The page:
The Uinta Mountains are one of the few mountain ranges in North America that run east to west rather than north to south. Within the Uinta Mountains are about 2000 lakes, and some 900-1000 are full of trout. Along with the San Juans in Colorado, the Uintas have more contiguous area above timberline than any other area in the Continental United States. This is a beautiful area with many lakes, meadows, wildflowers, and some rugged peaks. Solitude is usually easy to come by once you leave the popular fishing holes behind.
The Uinta Mountains are very rugged in the northeast section. Beginning at Hayden Peak and east to Mount Lovenia, the Uintas are not unlike the Tetons or other ranges. East of Lovenia, the peaks are more gentle, with a few rugged peaks (ie Red Castle and Henrys Fork Peak) scattered about until you are as far east as the Henrys Fork/Kings Peak area. East of Kings Peak, the Uintas become very gentle and the peaks are very rounded with only a few scattered cliffs about.
The High Bollies on this page are those mountains east of the High Uintas Wilderness Area. Bollie is a local name for big, but gentle rounded peaks above timberline. I haven't found any source of the name.
Introduction to Hiking and Climbing
As opposed to the peaks in the High Uintas Wilderness, most of the High Bollies are day climbs by their shortest routes. None of the peaks are rugged, but some are interesting, and there are many lakes in the area.
Technical climbing is seldom done in the Uinta Mountains due to the fractured nature of the rock, and I can't think of any good rock climbs in the area of these high peaks.
In contrast to the peaks in the High Uintas Wilderness Area, most of the peaks in the High Bollies can be climbed in one day by the average climber, though long backpacking trips and routes are certainly available and possible.
None of the peaks have trails to their summits, but none of the peaks here are difficult by their easiest routes, and since the rock is loose, 4th or 5th class aren’t feasible anyway. This region contains some of the easiest 12,000 foot peaks in the Uinta Mountains and in Utah. Leidy Peak is the easiest of the peaks and is probably the easiest 12,000 foot peak in the entire state.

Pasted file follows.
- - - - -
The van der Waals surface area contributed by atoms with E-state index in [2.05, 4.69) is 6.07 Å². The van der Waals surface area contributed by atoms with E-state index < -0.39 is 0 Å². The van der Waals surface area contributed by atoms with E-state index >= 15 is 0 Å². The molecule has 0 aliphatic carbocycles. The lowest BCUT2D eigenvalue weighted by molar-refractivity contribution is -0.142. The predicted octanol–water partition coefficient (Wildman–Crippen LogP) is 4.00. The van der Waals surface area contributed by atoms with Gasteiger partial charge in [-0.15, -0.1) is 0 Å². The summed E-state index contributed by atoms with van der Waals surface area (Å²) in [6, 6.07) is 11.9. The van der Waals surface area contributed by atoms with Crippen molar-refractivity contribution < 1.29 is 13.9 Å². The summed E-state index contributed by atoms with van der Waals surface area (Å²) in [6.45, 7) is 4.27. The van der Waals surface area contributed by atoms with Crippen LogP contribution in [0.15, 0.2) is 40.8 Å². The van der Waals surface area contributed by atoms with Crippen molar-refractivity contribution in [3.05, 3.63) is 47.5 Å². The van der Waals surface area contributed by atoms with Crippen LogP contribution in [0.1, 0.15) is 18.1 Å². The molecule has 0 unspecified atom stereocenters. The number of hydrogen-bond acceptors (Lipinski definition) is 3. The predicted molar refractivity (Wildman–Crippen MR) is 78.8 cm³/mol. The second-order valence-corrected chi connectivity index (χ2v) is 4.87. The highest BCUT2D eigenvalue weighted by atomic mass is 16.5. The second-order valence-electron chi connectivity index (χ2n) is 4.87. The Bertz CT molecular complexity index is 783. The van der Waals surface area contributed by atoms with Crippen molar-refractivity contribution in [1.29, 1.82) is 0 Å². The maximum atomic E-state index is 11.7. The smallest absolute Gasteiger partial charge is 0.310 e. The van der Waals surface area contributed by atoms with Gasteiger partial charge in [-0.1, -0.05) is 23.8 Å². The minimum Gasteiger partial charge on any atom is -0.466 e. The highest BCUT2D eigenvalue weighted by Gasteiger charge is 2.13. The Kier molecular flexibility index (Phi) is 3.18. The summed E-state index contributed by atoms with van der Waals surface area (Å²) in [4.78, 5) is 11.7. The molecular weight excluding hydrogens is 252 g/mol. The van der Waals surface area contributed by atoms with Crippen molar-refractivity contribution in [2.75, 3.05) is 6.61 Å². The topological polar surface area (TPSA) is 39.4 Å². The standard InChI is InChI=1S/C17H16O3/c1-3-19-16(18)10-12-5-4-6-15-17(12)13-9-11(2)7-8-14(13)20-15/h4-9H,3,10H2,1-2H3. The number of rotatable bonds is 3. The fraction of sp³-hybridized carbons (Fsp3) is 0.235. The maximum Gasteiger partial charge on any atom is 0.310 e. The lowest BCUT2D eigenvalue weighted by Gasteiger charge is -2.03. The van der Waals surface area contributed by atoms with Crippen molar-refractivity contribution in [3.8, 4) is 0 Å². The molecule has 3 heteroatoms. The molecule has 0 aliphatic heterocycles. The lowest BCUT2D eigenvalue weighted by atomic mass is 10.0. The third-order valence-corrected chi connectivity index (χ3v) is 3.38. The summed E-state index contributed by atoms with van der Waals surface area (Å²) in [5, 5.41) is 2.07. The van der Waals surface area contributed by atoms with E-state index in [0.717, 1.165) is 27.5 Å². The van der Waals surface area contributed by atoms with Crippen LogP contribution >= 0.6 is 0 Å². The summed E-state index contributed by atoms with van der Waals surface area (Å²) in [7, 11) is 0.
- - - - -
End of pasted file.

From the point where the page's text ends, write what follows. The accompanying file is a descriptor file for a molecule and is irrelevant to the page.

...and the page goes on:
Despite the ease of ascending the peaks, most of these peaks are seldom climbed. The only exception seems to be Eccentric Peak because it is a county highpoint. Most of the trails in this eastern section of the Uintas are not used much, and many are fading away because of very light or no foot traffic. Even though the peaks are easy to climb, and not very rugged, this is a good place to go come to if you enjoy solitude. Many trails are shown on the topo maps, but many of them don't exist any more. Many of the peaks are surrounded by logging areas, and many of the trails in the area are actually old logging roads.
Mid-July through Mid-September is the normal hiking season. The roads in the area are usually open in late June or early July. They usually close when ever the first big snowstorm of the season hits, usually between mid-September and mid-October.
The normal summer season is July through September. Mosquitos are very thick in July.
October can sometimes bring fine weather, but don’t count on it. Really deep snows can and do come in October. By November, except under really unusual conditions, the mountains will be buried in snow.
Late March through early June is a good time to climb in The High Bollies, but the problem is that most trailheads still aren’t open to the summer parking areas. Late March through early June almost always still has a lot of snow, but travel is much easier then than it is in the real winter. The snow is more consolidated, making trail breaking much easier. The days are longer and it isn’t as cold as it is in the real winter. Note that big snowstorms can and do come at this time, so be prepared for that, and have a good weather forecast.
In winter, most peaks are pretty tough and all are usually multi-day trips. Climbing the Uintas are rather unique in winter because the most difficult part of the trip is actually covering the realitively flat ground to get to the mountain's base. This is because of typically very powdery snow below treeline. Usually, once you reach the steeper parts of the mountains; the parts above timberline, the going actually gets easier because the snow is blown rock-hard.
None of the High Bollies are easy trip in winter, because the road closures are so far from the mountains. Marsh Peak has been climbed in winter. See details on the mountain page. Eccentric Peak is a reasonable three day winter trip from the north. See the mountain page for more info.
The main bulk of the Uinta Mountains is the orange-red, thickly bedded quartzite and sandstone of the Pre-Cambrian Uinta formation. These rocks are over one billion years old. Away from the core of the range, the rocks are all progressively younger in origin, and mostly sedimentary.
The area was heavily glaciated 17,000 to 13,000 years ago, which resulted in many lakes and glacier carved valleys. Only fairly recently did the last of the glaciers disappear.
There is not much available in the way of guidebooks in this area. The only one that makes any mention of the area is below.
Utah Mountaineering Guide
--Very brief desciptions of most mountains in the Uinta Mountains.